In response to the coronavirus pandemic, many employers have permitted or mandated telework arrangements for their employees. As more people become vaccinated and the number of new COVID-19 cases declines, however, those employers will likely begin to recall their employees to the office. Unsurprisingly, many employees have become accustomed to working from home over the past year, and enjoy the ability to wake up, throw on athleisure, and do a couple loads of laundry as they go about their workday. This begs the question: is an employer obligated to permit an employee to telework simply because the employee finds working from home more preferable, desirable, or convenient than going to the office? A federal judge in the District of Columbia recently said “no.”
In that case, a FEMA employee filed a claim under Title VII of the Civil Rights Act of 1964 claiming that the Agency’s denial of her request for an increased telework schedule was based on her race or color. At the time the employee requested increased telework, she was already working from home two to three days per week. However, she didn’t like her three-hour commute from Virginia to Washington, D.C. and wanted to spend more time with her family. Additionally, she and her husband had decided to move to Florida. The employee requested to work remotely most days and come into the Agency’s office two days every two weeks. The Agency denied her request because her role required face-to-face engagement with customers, her proposed schedule was inconsistent with the schedules maintained by other employees in the department, and her director expected employees in her role to be in the office at least two times per week.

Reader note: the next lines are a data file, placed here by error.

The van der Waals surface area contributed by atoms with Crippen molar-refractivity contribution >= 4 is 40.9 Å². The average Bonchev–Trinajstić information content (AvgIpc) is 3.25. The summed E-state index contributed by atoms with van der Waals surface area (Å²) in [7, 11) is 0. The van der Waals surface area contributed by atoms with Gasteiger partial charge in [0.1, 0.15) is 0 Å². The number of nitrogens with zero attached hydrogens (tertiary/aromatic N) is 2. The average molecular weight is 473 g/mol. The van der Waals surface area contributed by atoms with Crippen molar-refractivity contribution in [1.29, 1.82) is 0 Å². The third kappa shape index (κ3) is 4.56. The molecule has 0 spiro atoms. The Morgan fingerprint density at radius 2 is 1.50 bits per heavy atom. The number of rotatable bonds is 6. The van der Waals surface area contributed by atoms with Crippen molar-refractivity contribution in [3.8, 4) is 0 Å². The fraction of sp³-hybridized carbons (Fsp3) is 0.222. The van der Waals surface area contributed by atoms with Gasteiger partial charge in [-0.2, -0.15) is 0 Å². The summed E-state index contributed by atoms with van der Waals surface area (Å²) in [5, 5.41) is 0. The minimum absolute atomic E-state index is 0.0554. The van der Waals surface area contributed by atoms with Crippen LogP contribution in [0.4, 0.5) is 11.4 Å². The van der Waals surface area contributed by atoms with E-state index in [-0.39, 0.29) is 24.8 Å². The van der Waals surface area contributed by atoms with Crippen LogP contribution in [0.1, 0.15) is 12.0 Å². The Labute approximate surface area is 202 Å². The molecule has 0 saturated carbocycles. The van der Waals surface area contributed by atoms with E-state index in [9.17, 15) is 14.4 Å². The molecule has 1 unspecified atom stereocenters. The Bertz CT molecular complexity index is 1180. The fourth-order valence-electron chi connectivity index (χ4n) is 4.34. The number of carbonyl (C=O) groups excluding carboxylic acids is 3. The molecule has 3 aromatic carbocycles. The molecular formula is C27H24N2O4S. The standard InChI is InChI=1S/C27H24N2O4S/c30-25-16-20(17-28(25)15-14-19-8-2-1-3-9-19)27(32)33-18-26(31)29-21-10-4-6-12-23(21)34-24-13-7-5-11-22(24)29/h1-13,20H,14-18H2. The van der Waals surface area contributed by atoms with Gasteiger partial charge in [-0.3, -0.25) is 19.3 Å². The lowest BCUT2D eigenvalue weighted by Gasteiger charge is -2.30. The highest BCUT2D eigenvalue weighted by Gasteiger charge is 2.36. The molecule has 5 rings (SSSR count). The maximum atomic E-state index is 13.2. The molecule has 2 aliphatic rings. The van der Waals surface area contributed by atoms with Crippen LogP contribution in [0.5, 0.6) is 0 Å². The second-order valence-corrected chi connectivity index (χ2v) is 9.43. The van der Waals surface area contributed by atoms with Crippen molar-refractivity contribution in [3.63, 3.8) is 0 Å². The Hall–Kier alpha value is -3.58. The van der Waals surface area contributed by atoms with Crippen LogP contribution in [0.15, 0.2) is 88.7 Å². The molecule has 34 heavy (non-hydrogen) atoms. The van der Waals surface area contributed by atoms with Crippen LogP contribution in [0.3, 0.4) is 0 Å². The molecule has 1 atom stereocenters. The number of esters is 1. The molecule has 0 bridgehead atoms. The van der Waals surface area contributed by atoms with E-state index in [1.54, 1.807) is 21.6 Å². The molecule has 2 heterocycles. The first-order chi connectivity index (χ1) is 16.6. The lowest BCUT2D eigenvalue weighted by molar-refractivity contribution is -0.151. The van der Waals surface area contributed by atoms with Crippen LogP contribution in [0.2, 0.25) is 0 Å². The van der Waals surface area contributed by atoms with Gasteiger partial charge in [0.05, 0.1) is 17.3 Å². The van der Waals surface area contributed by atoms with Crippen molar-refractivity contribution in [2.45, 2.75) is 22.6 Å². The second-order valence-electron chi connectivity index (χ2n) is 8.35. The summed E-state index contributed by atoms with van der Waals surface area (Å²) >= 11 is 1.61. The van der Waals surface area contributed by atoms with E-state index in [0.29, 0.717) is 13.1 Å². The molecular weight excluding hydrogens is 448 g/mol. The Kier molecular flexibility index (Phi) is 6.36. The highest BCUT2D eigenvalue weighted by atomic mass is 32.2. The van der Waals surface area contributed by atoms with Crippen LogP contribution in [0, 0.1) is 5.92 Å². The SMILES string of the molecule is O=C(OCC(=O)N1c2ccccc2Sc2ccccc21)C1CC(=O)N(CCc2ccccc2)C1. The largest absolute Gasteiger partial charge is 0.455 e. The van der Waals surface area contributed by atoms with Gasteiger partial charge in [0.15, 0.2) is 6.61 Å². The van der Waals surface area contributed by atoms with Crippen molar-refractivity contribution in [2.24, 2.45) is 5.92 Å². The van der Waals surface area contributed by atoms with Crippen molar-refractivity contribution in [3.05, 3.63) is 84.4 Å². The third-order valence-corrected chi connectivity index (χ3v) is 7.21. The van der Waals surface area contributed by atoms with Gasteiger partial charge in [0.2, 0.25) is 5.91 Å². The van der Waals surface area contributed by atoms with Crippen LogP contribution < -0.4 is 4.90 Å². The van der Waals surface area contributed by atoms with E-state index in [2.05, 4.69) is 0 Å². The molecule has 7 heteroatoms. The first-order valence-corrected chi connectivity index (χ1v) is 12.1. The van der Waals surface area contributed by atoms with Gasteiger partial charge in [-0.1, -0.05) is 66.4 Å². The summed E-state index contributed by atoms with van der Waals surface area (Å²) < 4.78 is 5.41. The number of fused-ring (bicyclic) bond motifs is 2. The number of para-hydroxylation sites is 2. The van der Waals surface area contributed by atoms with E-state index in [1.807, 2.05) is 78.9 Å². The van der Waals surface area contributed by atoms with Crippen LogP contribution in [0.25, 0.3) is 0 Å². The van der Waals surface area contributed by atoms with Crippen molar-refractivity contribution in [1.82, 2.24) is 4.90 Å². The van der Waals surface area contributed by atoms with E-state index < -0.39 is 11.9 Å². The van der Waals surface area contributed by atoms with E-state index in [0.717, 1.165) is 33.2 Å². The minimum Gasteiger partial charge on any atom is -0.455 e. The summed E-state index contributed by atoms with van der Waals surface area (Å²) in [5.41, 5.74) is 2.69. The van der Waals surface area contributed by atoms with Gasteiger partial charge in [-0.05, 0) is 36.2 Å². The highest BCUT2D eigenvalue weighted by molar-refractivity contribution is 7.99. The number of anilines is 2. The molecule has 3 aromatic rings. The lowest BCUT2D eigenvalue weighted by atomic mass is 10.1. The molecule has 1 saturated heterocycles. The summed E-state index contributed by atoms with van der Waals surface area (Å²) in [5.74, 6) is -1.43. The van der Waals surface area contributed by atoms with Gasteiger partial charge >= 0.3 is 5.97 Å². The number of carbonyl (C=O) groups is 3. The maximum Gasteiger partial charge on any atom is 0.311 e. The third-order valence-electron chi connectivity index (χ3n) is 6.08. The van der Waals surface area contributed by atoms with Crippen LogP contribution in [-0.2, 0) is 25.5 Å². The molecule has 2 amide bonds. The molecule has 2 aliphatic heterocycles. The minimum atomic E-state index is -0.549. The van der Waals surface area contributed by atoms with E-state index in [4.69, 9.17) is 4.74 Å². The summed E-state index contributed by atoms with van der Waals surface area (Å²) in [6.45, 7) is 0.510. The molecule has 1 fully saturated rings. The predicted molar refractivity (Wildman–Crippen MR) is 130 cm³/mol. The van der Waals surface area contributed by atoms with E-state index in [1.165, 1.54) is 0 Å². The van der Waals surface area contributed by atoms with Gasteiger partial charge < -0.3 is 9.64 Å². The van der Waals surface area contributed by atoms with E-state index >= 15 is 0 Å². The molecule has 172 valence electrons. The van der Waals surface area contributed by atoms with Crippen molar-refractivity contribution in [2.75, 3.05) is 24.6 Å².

The employee claimed that the Agency’s denial of her telework request constituted an adverse employment action because she was forced to spend $600 per trip commuting between Florida and Washington, D.C (which she did twice per month for 25 months) and because she suffered physical damage to her knee by travelling so frequently. (But what about the air mileage and credit card points?!?!) The court, however, disagreed with the employee. Specifically, the court said that the employee’s request to telework was based on “idiosyncrasies of personal preference” – namely, her dissatisfaction with her commute, her desire to spend more time with family, and her decision to move to Florida. According to the court, the employee’s failure to secure her ideal telework arrangement was not the type of injury necessary to establish her discrimination claim.
Of note, particularly in the current COVID-19 climate, the court also rejected the employee’s argument that her request was justified by the recent upsurge in telework arrangements. In other words, the fact that teleworking had become more prevalent and accessible had no bearing on whether the employee should be permitted to telework.
This case is helpful for employers who are currently encouraging or requiring a return to the office (or will do so in the future). Employers should keep in mind that denial of an employee’s request to continuing teleworking – when that request is based solely on the employee’s personal preference – is an appropriate response. (And we’re not talking about telework as a reasonable accommodation under the Americans with Disabilities Act – that’s a different issue!) I guess it’s time to start waking up earlier, showering every morning, putting on real clothes, and heading into the office!